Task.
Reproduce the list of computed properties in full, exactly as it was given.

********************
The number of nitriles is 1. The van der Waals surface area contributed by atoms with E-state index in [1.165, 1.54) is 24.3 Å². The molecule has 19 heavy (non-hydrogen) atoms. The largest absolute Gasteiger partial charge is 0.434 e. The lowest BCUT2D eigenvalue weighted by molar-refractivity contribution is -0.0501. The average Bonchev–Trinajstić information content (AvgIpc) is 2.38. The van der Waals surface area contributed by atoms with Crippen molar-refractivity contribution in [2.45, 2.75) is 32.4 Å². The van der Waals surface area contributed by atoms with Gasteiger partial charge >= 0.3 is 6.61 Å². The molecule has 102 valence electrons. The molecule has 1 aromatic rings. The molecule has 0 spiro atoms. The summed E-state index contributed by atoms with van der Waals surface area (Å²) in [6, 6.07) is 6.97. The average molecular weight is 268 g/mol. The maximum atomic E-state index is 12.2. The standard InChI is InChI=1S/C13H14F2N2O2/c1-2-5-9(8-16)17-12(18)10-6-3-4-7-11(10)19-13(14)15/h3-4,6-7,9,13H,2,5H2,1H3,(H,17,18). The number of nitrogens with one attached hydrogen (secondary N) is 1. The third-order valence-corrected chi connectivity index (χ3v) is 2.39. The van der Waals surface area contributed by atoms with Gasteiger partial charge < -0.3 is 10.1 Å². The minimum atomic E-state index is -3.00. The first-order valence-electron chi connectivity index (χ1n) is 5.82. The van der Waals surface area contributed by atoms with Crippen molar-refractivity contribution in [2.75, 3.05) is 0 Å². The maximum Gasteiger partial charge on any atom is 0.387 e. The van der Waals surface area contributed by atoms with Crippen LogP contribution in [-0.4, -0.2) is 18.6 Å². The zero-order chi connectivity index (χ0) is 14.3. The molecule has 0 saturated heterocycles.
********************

The number of nitriles is 1. The van der Waals surface area contributed by atoms with E-state index in [1.165, 1.54) is 24.3 Å². The molecule has 19 heavy (non-hydrogen) atoms. The largest absolute Gasteiger partial charge is 0.434 e. The lowest BCUT2D eigenvalue weighted by molar-refractivity contribution is -0.0501. The average Bonchev–Trinajstić information content (AvgIpc) is 2.38. The van der Waals surface area contributed by atoms with Crippen molar-refractivity contribution in [2.45, 2.75) is 32.4 Å². The van der Waals surface area contributed by atoms with Gasteiger partial charge >= 0.3 is 6.61 Å². The molecule has 102 valence electrons. The molecule has 1 aromatic rings. The molecule has 0 spiro atoms. The summed E-state index contributed by atoms with van der Waals surface area (Å²) in [6, 6.07) is 6.97. The average molecular weight is 268 g/mol. The maximum atomic E-state index is 12.2. The standard InChI is InChI=1S/C13H14F2N2O2/c1-2-5-9(8-16)17-12(18)10-6-3-4-7-11(10)19-13(14)15/h3-4,6-7,9,13H,2,5H2,1H3,(H,17,18). The number of nitrogens with one attached hydrogen (secondary N) is 1. The third-order valence-corrected chi connectivity index (χ3v) is 2.39. The van der Waals surface area contributed by atoms with Gasteiger partial charge < -0.3 is 10.1 Å². The minimum atomic E-state index is -3.00. The first-order valence-electron chi connectivity index (χ1n) is 5.82. The van der Waals surface area contributed by atoms with Crippen molar-refractivity contribution in [2.75, 3.05) is 0 Å². The maximum Gasteiger partial charge on any atom is 0.387 e. The van der Waals surface area contributed by atoms with Crippen LogP contribution in [-0.4, -0.2) is 18.6 Å². The zero-order chi connectivity index (χ0) is 14.3. The molecule has 0 saturated heterocycles.